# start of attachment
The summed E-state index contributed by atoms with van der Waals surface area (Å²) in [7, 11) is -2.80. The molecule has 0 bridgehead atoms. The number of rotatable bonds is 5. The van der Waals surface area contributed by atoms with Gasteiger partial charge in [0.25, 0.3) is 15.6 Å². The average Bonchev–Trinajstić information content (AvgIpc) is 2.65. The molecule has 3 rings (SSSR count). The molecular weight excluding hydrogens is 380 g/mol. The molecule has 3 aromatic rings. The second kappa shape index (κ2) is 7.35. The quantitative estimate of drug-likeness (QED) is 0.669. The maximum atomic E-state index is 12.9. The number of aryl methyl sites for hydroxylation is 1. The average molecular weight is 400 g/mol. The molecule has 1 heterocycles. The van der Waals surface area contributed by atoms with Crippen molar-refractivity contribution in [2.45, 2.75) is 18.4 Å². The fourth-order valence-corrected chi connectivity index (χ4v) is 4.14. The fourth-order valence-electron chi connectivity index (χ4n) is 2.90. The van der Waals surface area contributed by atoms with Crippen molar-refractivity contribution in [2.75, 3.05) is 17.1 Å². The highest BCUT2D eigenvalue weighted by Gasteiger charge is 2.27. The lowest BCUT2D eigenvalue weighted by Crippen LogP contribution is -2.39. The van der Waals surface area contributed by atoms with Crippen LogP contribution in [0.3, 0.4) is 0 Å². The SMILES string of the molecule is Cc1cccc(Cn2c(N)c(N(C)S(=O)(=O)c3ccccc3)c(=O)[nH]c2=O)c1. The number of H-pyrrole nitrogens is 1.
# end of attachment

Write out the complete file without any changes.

The summed E-state index contributed by atoms with van der Waals surface area (Å²) in [7, 11) is -2.80. The molecule has 0 bridgehead atoms. The number of rotatable bonds is 5. The van der Waals surface area contributed by atoms with Gasteiger partial charge in [0.25, 0.3) is 15.6 Å². The average Bonchev–Trinajstić information content (AvgIpc) is 2.65. The molecule has 3 rings (SSSR count). The molecular weight excluding hydrogens is 380 g/mol. The molecule has 3 aromatic rings. The second kappa shape index (κ2) is 7.35. The quantitative estimate of drug-likeness (QED) is 0.669. The maximum atomic E-state index is 12.9. The number of aryl methyl sites for hydroxylation is 1. The average molecular weight is 400 g/mol. The molecule has 1 heterocycles. The van der Waals surface area contributed by atoms with Crippen molar-refractivity contribution in [2.45, 2.75) is 18.4 Å². The fourth-order valence-corrected chi connectivity index (χ4v) is 4.14. The fourth-order valence-electron chi connectivity index (χ4n) is 2.90. The van der Waals surface area contributed by atoms with Crippen molar-refractivity contribution in [2.75, 3.05) is 17.1 Å². The highest BCUT2D eigenvalue weighted by Gasteiger charge is 2.27. The lowest BCUT2D eigenvalue weighted by Crippen LogP contribution is -2.39. The van der Waals surface area contributed by atoms with Crippen LogP contribution in [0.3, 0.4) is 0 Å². The SMILES string of the molecule is Cc1cccc(Cn2c(N)c(N(C)S(=O)(=O)c3ccccc3)c(=O)[nH]c2=O)c1. The number of H-pyrrole nitrogens is 1.